Subjecting a very realistic and time-and-place-bound play to a non-traditional staging proves a successful risk for director Ivo van Hove who, by moving from a Brooklyn apartment to a bare thrust stage, achieves Arthur Miller’s quest to make tragedy out of the experience of the common man.
Stripped of visual specifics, the play takes on a classical and universal air, and any incongruities of tone or language are minimised, exposing and enhancing the story of a man driven by passions he cannot recognise to violate a basic moral imperative of his culture.
Without the need to be an earthbound Brooklyn longshoreman, Mark Strong as Eddie Carbone plays the pure emotions and experiences of obsession, confusion and ultimate madness with a classical and overpowering rawness.
The unencumbered focus on this central figure, and Strong’s naked performance, reduce most of the other characters to incidentals, with Nicola Walker’s Beatrice the biggest victim – the actress is simply not permitted to generate the solid domestic reality that is the character’s usual function.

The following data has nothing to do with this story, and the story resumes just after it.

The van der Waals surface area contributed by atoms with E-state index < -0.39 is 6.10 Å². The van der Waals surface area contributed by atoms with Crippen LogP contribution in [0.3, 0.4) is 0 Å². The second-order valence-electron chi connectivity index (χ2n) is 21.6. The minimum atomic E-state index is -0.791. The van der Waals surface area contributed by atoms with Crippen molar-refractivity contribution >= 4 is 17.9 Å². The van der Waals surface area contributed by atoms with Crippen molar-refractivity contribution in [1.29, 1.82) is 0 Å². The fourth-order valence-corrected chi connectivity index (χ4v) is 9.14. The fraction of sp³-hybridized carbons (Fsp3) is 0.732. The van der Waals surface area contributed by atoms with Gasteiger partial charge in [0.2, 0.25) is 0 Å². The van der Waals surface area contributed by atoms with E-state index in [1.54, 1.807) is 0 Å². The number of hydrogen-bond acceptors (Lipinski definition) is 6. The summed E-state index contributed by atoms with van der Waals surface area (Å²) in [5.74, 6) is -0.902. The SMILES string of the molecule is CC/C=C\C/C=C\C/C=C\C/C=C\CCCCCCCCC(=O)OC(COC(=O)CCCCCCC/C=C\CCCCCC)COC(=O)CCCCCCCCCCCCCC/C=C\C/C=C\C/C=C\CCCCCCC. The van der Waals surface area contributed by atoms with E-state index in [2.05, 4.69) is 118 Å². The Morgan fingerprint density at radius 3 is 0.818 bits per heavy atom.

In contrast, Michael Gould’s Alfieri is integrated more successfully than usual into the world of the play, the lawyer-narrator’s poetic mode less distant from the rest and the actor evocatively capturing the sense of a concerned but impotent chorus.
There are some lapses, including a heavy-handed and obtrusive musical score and some dodgy accents, and, like any non-traditional staging, this may occasionally be obscure to those unfamiliar with the play. But the production is thoroughly and excitingly successful in conveying the essence of Miller’s tragic vision.